Although Rochester was recently rated the snowiest place in the state, the city was also recognized for its hot real estate market. In fact, the Flower City came in first in the nation. That might make some people seriously consider moving to the ROC, but many current residents are living a very different reality — one that isn’t so rosy.
At first glance, the idea of living in Rochester is looking better than ever. Although U.S. home prices will continue to rise from 2% to 6% over the next few years, the cost of living in this area of the state is still incredibly reasonable. At least, it is for now. Home assessments all across the city were up by 19.3% on average, with substantial increases in the South Wedge and North Winton neighborhoods. While that means properties in the city are technically more valuable, the assessment increase also means that many residents will have to brace themselves for a major property tax increase. Moreover, it means the income gap could be that much more pronounced. Between 2013 and 2017, Rochester’s poverty rate increased from 31.6% to 33.1%, with roughly 32,000 Rochesterians living on a mere $230 per week. Should an owner’s taxes increase substantially, it could make all the difference between owning a home and having to go back to renting.
Roughly 11% of the U.S. population relocated in 2017 — and more people are renting now than ever, thanks to a lack of affordable housing. But that option might not be much better for Rochester residents if recent headlines are anything to go by.
Residents living in Manhattan Square in the downtown area have publicly complained about asbestos work that’s been in process for over a year. While studies have found that levels of several organics can be two to five times higher indoors than outside, the presence of asbestos is far more worrisome. And despite the fact that the construction equipment industry is expected to grow by 12% from 2016 to 2026, it seems as if the owners are taking their time in fixing the issue. The project isn’t scheduled to be completed until 2021, so it’s no wonder that tenants have reached their limit.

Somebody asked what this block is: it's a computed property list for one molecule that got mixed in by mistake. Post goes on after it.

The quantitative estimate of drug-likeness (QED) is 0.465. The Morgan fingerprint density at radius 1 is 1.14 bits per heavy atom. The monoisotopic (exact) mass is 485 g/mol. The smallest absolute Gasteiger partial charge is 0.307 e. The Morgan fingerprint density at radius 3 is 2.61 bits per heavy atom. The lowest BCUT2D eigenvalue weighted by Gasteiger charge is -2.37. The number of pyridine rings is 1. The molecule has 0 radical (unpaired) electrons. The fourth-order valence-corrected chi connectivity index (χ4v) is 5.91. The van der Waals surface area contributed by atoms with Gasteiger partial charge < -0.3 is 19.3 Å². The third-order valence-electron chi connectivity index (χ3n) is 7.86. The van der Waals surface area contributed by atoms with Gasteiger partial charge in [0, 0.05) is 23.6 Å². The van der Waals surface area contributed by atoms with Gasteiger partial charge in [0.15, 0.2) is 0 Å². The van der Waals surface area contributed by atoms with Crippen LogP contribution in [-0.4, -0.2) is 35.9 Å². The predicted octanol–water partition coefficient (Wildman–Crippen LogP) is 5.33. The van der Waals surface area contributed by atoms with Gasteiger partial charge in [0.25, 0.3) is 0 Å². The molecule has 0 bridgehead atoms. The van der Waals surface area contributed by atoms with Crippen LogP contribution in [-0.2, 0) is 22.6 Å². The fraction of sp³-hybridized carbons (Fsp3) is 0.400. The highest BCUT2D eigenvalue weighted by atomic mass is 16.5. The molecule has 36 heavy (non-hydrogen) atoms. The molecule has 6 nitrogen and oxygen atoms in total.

One resident told the Rochester News 8 station that she had developed respiratory issues, citing pervasive dust. Another mentioned others with prevalent breathing problems and the presence of black mold in the building. Many have complained about constantly strong chemical odors and a lack of ventilation. Tenants have also complained about the presence of rodents, heating problems, a lack of security and convenient parking, and even human waste in the laundry facilities. And although ownership has released a comprehensive statement officially addressing those concerns, many tenants remain unconvinced — and feel like they’re out of options.
They aren’t the only Rochester renters feeling helpless, either. Tenants living at The Lofts at North Clinton and two other properties have faced major landlord issues in recent months. Following leaks, mildew, a lack of running water, pest infestations, broken appliances, and non-functioning electrical outlets, landlord Ron Zour received more than 200 violations across three different properties. Numerous tenants decided to go on a rent striking, withholding their monthly payments as a means of protest. In response, Zour tried to evict more than 100 residents. Fortunately, the citywide tenant union took up the cause and city councilmembers and local activists became involved. The eviction motions were eventually thrown out — although Zour’s statement to the press saying that those motions had been withdrawn proved to be untrue.
For now, those tenants may still face an uphill battle; they may not be responsible for paying rent, but it’s likely they’re going to need to find safer places to live. That said, residents in similar predicaments may have an easier time getting results. The statute of limitations on personal injury lawsuits in Texas may be limited to two years, but filing a suit against your landlord in a court of law might now be a more feasible option for those living in New York State. Thanks to the new Specialized Housing Expedited Part of Rochester City Court, renters who can prove they attempted to resolve disputes with their landlords through city code enforcement to no avail are allowed to pursue small claims action. These renters would be granted a hearing within 22 days, providing improved tenant rights without any cost to taxpayers.
As Mayor Lovely Warren noted in a statement: “We have some great landlords in our city, but we do have some problems … with landlords who do not care about the quality of life of the tenants of our city. Quality housing is not something tenants … should have to fight for. [It’s something] they would have a right to.”